As the country keeps being in the news in respect to its potentially important role in long term sustainability, two of its most senior representatives, Finance Minister Fernando Haddad and Special Secretary for the environment, Ana Toni, expressed stronger commitments to preserving the environment.
While the Minister indicated that the changes on the regulatory and tax policies will be approved by Congress during a short period of time, using as an example the proposal regulating the carbon market, referred by him as the Government "first landmark measure", which is designed to follow the steps of the EU Emissions Trading System, Secretary Toni indicated that it is the intention of the Brazilian Government to impose limits for carbon emission to the agricultural sector, due to its sizeable significance in the total emissions of the country.
Sec. Toni acknowledged that the biggest challenge to implement this measure is to get accurate measurement of the emissions, a challenge primarily still unresolved. Contributions to the discussion will definitely be welcomed.
Thank you Edvaldo, great news indeed!
It's encouraging to hear about this. This emphasis on carbon market regulations is a promising step towards aligning Brazil with interntiaonl sustainablity efforts. Focus on imposing carbon emission limits ont he agricultural sector brings in new questions, challenges and hopes. Measuremet of emissions ia significant challenge, not only for Brasil, but for many other markets that we sometimes call "developed". There is this question about methane and many others.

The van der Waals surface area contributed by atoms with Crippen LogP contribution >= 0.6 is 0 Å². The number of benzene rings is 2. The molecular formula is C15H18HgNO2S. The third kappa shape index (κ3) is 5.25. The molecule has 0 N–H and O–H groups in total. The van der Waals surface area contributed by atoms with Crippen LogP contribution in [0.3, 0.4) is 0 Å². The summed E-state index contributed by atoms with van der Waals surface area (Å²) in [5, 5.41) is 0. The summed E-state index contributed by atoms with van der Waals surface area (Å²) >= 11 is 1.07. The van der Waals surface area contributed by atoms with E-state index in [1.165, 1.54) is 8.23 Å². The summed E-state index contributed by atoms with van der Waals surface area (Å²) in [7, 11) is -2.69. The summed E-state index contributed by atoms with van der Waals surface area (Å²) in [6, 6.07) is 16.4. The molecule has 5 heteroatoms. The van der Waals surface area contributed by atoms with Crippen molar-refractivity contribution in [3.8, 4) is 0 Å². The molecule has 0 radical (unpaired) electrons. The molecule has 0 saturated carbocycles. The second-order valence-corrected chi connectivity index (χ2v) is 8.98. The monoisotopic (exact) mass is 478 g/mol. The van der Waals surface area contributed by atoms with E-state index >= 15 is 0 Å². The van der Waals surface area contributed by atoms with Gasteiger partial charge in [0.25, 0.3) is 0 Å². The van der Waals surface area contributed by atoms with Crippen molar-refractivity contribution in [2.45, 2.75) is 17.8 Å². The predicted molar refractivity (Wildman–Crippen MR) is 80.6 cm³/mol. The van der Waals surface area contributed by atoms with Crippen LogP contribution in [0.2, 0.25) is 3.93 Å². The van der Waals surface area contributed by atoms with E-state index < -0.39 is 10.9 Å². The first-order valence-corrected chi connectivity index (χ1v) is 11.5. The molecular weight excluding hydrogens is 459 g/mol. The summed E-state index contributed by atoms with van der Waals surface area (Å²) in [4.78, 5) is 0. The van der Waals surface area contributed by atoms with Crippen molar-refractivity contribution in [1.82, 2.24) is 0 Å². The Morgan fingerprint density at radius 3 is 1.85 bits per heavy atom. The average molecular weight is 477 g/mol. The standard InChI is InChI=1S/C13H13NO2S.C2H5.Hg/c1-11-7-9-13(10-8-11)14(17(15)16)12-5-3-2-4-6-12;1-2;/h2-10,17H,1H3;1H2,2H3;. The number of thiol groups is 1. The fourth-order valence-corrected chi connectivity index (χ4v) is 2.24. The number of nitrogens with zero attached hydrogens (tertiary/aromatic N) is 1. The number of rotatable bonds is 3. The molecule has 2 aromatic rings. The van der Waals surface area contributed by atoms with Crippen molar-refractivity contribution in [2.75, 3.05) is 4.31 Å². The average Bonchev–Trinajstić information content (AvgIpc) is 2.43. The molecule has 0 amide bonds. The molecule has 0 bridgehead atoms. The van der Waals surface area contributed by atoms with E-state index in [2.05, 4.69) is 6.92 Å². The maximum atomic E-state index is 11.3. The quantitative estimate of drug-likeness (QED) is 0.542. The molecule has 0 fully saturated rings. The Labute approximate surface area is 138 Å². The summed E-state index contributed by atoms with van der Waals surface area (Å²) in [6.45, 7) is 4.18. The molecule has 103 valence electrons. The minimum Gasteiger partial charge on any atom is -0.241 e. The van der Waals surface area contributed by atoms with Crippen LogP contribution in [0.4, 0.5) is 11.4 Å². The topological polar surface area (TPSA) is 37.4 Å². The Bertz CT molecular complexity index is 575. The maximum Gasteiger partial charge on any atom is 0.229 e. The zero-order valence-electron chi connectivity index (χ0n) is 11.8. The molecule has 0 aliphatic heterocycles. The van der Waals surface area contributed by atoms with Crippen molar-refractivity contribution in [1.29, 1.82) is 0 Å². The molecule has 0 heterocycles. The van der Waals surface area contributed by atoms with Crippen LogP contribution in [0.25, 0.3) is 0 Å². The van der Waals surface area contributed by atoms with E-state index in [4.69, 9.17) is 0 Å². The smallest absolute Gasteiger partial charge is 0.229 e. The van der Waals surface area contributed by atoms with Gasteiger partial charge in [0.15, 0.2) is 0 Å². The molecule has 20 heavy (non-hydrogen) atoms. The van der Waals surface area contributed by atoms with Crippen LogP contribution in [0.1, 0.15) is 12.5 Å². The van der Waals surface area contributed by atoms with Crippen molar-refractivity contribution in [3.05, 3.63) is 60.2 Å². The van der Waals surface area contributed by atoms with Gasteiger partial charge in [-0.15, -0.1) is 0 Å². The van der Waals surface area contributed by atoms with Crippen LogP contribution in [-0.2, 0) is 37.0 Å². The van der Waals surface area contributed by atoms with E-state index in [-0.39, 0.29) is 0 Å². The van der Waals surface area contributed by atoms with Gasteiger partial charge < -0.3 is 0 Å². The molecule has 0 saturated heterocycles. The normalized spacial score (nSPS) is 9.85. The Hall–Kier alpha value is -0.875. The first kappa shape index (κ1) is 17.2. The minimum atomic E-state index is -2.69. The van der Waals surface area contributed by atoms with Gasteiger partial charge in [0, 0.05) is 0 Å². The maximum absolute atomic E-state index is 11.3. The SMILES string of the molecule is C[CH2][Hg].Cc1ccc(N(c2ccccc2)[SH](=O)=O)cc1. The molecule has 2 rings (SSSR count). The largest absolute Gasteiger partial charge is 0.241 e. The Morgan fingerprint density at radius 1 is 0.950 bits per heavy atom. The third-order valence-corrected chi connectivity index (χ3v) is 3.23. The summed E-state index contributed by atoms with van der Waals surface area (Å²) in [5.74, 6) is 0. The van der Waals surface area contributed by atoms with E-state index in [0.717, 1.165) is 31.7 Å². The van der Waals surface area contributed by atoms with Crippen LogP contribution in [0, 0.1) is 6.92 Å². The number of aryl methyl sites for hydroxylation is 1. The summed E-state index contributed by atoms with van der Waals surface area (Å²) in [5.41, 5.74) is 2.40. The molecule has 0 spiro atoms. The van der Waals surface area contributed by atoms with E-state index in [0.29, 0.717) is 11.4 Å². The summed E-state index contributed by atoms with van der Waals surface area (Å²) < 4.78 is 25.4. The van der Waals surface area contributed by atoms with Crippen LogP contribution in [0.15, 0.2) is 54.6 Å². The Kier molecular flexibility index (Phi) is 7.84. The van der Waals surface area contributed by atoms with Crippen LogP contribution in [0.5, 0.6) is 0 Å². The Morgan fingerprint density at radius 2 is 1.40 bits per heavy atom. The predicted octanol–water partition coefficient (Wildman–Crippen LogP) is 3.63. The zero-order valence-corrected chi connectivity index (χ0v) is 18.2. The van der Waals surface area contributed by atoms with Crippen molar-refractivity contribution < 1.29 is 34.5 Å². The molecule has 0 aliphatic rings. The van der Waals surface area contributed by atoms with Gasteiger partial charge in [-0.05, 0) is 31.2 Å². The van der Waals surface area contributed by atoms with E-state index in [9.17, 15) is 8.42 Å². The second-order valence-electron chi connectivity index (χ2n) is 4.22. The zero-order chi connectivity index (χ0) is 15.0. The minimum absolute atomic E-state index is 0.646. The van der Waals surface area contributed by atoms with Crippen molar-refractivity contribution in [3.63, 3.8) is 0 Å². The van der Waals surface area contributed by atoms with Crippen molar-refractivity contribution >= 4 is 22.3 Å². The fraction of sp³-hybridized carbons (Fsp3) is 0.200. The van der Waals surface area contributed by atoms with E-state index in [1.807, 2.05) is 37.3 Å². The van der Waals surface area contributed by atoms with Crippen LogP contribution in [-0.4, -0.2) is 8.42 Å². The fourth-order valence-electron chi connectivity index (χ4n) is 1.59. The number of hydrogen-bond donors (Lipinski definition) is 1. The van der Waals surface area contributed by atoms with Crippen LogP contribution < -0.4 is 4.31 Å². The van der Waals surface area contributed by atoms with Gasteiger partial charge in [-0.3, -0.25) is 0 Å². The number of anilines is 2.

Even though the question of measuring emissions is also a challenge for other sectors, there's been a range of technologies developed for these sectors to help with tackle this issue and not necessarily for agriculture. Furthermore, it looks that agricultre has a complicated set of objectives that it has to consider alongside climate change/emission reduction goals such as biodiversity, food security, livelihood of farmers.
Many talk about efficient farming, regenerative farming as the first step to reducing emissions there.
These positive developments in Brazil - what do they mean for the investors and players in agriculture in that part of the world?
I encourage members to contribute to this discussion with ideas, news, or insights!
Along similar lines, another interesting article outlining the broader changes being seen / target in the country... Carbon Market Law for Grown Ups by Caroline Prolo
Interesting reading, similar challenges as the ones brought by Aya!
Thank you, David, highly appreciated.
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